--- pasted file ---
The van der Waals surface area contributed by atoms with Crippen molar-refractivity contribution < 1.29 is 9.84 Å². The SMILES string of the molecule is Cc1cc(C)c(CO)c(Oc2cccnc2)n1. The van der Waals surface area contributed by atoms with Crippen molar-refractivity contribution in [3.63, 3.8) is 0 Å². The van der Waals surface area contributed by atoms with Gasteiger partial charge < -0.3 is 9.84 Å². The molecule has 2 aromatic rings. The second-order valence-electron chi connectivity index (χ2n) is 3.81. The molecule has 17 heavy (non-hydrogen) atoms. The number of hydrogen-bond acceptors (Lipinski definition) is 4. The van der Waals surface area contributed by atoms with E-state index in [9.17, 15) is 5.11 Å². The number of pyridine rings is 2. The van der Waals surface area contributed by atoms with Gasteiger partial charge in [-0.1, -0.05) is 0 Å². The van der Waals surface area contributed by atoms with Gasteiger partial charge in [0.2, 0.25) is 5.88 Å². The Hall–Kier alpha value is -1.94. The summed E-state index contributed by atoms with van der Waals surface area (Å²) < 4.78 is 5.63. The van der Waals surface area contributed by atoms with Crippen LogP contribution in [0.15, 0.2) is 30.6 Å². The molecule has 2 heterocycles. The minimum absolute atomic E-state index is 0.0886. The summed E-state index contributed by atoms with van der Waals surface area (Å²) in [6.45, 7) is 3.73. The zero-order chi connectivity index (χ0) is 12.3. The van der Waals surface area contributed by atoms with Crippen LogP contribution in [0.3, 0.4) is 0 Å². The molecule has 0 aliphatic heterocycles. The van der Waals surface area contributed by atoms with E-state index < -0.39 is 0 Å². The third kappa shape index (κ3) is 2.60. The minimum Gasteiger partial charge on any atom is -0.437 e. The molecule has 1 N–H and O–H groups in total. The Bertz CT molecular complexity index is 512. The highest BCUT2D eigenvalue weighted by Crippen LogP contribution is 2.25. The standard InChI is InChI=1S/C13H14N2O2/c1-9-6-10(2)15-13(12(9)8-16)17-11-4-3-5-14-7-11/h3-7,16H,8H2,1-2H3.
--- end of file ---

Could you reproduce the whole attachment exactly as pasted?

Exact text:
The van der Waals surface area contributed by atoms with Crippen molar-refractivity contribution < 1.29 is 9.84 Å². The SMILES string of the molecule is Cc1cc(C)c(CO)c(Oc2cccnc2)n1. The van der Waals surface area contributed by atoms with Crippen molar-refractivity contribution in [3.63, 3.8) is 0 Å². The van der Waals surface area contributed by atoms with Gasteiger partial charge < -0.3 is 9.84 Å². The molecule has 2 aromatic rings. The second-order valence-electron chi connectivity index (χ2n) is 3.81. The molecule has 17 heavy (non-hydrogen) atoms. The number of hydrogen-bond acceptors (Lipinski definition) is 4. The van der Waals surface area contributed by atoms with E-state index in [9.17, 15) is 5.11 Å². The number of pyridine rings is 2. The van der Waals surface area contributed by atoms with Gasteiger partial charge in [-0.1, -0.05) is 0 Å². The van der Waals surface area contributed by atoms with Gasteiger partial charge in [0.2, 0.25) is 5.88 Å². The Hall–Kier alpha value is -1.94. The summed E-state index contributed by atoms with van der Waals surface area (Å²) < 4.78 is 5.63. The van der Waals surface area contributed by atoms with Crippen LogP contribution in [0.15, 0.2) is 30.6 Å². The molecule has 2 heterocycles. The minimum absolute atomic E-state index is 0.0886. The summed E-state index contributed by atoms with van der Waals surface area (Å²) in [6.45, 7) is 3.73. The zero-order chi connectivity index (χ0) is 12.3. The van der Waals surface area contributed by atoms with Crippen LogP contribution in [0.3, 0.4) is 0 Å². The molecule has 0 aliphatic heterocycles. The van der Waals surface area contributed by atoms with E-state index < -0.39 is 0 Å². The third kappa shape index (κ3) is 2.60. The minimum Gasteiger partial charge on any atom is -0.437 e. The molecule has 1 N–H and O–H groups in total. The Bertz CT molecular complexity index is 512. The highest BCUT2D eigenvalue weighted by Crippen LogP contribution is 2.25. The standard InChI is InChI=1S/C13H14N2O2/c1-9-6-10(2)15-13(12(9)8-16)17-11-4-3-5-14-7-11/h3-7,16H,8H2,1-2H3.